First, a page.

Brief Overview Taken From The Department Of Transport Website
The Road Transport (Working Time) Regulations 2005 (SI 2005 No. 639 - "the Regulations"), came into force on 4 April 2005. The Regulations implement European Directive 2002/15/EC, and apply to "mobile workers" (basically drivers, crew and other travelling staff) who operate on vehicles which are subject to Regulation (EC) No 561/2006 ("the European drivers' hours rules") or, in some cases, the AETR. Mobile workers are required to comply with the Regulations as well as the existing European drivers' hours rules. There is no opt-out from the Regulations.
Mobile workers who only occasionally carry out "in-scope" work are not required to comply with the working time limits under the Regulations (for this to apply, mobile workers must meet the "occasional mobile worker" criteria given in Section 1.3). "Self employed drivers" are exempt from the Regulations until March 2009 - for this exemption to apply, drivers must satisfy criteria given in Section 1.4.
The Regulations introduce limits on weekly working time (excluding breaks and periods of availability) and a limit on the amount of work that can be done within a 24 hour period, for those who operate on night shifts (see Sections 3 and 4 on limits under the Regulations). They also specify how much continuous work can be done before taking a break and introduce daily and weekly rest limits for the crew and travelling staff.
- An average 48 hour week (normally calculated over a 4 month reference period)
- 60 hours in any single week
- 10 hours in any 24 hour period, if working at night.
However, use has been made of two derogations contained within European Directive 2002/15/EC, which allow for employers to extend the reference period for the average 48 hour week from 4 to 6 months and allows for night shift workers to exceed the 10 hour working time limit. These provisions are both subject to a collective or workforce agreement being in place (see Section 7.1 - "relevant agreements").
This guide sets out various means for calculating the average working week (see Section 3.4 - "calculating average weekly working time").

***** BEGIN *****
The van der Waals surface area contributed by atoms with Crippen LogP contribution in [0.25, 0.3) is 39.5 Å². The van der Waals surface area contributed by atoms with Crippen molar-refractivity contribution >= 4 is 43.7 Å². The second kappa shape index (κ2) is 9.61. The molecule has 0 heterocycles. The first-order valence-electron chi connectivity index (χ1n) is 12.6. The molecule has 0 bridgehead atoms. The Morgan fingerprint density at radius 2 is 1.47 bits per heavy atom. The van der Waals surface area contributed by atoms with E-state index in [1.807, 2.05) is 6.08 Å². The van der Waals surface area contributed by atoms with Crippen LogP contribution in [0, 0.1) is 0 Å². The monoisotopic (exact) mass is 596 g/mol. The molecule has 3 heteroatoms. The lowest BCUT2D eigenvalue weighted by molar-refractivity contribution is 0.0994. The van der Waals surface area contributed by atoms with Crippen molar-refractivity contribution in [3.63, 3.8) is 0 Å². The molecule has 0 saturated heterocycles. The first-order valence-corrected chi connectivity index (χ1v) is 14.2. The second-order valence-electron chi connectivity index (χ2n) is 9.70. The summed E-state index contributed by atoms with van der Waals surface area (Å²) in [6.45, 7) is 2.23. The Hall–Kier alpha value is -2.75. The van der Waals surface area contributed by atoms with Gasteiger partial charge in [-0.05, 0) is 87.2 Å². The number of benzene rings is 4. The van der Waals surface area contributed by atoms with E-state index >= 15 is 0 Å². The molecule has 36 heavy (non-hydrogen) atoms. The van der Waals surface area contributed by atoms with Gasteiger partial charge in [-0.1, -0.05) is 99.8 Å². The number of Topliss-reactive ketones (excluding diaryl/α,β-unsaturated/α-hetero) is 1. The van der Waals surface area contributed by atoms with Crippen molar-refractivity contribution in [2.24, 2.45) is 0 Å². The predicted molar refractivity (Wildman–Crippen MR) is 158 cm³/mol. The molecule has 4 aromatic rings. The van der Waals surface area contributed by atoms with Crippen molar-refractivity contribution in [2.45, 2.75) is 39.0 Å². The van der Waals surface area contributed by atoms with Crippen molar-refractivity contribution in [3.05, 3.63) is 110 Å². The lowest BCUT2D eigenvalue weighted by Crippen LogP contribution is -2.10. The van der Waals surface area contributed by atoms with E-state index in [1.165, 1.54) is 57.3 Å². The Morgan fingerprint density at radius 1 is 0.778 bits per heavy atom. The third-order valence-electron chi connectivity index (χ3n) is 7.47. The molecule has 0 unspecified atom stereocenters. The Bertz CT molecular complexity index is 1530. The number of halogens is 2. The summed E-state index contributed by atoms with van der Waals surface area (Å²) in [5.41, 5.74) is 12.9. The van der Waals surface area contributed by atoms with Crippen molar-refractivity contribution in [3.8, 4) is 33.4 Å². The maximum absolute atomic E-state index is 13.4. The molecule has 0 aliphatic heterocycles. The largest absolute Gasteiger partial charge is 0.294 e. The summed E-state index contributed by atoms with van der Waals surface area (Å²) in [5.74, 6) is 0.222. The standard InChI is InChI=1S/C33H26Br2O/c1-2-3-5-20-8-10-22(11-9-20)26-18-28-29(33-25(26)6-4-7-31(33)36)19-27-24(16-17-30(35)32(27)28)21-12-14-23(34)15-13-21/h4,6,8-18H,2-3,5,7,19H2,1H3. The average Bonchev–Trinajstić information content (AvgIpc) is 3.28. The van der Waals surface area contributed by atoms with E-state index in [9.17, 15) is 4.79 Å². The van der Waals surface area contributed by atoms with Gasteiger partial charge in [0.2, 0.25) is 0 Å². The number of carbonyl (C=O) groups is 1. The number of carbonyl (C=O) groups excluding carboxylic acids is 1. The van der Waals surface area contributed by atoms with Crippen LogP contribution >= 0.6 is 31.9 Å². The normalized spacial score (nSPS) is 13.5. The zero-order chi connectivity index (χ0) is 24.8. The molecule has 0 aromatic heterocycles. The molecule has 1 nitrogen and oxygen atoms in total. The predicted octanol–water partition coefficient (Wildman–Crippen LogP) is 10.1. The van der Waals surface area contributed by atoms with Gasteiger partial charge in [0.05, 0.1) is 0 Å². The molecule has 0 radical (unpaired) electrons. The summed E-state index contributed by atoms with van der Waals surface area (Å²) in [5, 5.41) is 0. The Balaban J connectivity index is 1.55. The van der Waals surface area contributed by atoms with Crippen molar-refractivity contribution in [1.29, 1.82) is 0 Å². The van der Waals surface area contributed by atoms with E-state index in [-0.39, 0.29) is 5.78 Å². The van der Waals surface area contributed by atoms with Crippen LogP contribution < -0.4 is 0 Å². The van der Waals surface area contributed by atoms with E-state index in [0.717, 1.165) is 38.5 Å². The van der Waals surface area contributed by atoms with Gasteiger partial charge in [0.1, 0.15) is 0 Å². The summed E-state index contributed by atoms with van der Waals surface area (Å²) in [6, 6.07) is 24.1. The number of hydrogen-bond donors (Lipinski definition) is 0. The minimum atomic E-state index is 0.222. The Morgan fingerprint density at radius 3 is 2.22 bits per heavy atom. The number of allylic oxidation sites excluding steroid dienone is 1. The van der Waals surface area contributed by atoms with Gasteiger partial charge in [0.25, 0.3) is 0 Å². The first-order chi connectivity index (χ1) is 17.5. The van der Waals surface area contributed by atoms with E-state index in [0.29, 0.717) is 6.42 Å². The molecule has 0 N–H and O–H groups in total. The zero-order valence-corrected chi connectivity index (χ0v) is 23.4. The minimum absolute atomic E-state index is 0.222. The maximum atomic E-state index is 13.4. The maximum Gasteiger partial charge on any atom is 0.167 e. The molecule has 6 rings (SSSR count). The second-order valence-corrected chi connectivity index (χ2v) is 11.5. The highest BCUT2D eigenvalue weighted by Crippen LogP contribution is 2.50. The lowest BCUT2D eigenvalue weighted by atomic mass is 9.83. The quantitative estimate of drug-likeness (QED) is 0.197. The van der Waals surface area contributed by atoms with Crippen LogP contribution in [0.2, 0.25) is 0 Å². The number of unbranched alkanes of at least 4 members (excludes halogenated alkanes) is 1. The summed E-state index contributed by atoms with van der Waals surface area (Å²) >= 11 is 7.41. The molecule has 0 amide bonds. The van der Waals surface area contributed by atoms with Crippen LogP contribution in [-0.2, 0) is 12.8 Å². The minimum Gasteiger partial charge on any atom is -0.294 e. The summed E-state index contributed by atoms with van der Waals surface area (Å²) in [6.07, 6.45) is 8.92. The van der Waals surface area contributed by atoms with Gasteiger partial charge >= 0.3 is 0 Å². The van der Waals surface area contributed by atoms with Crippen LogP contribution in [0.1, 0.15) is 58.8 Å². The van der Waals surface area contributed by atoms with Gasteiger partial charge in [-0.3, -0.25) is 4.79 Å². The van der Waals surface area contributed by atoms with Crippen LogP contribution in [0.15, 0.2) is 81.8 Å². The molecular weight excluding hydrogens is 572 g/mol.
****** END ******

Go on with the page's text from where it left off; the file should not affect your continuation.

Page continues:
Employers are required to monitor working time and should do what they can to ensure that the limits are not breached. Records need to be kept for 2 years. If there is no employer, the Agency, Employment Business or even the worker concerned must monitor their working time. Guidance is also provided on how the tachograph should be used to monitor working time. Further details on record keeping are provided at Section 6.
The Vehicle and Operator Services Agency (VOSA) enforce the Regulations in Great Britain. The Driver and Vehicle Agency (DVA) enforce the working time regime used in Northern Ireland.
For more information on the Road Transport (Working Time) Guidance please go to: http://www.dft.gov.uk Or if you have any Queries concerning this guidance after reading this guide and you feel that you need further clarification on certain aspects of the rules, please telephone VOSA on 0870 6060 440, or email Enquiries@vosa.gov.uk for assistance.
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This content gives general guidance only and should not be regarded as a complete or authoritative statement of the law. The guidance will be updated to reflect any developments in new legislation or case law.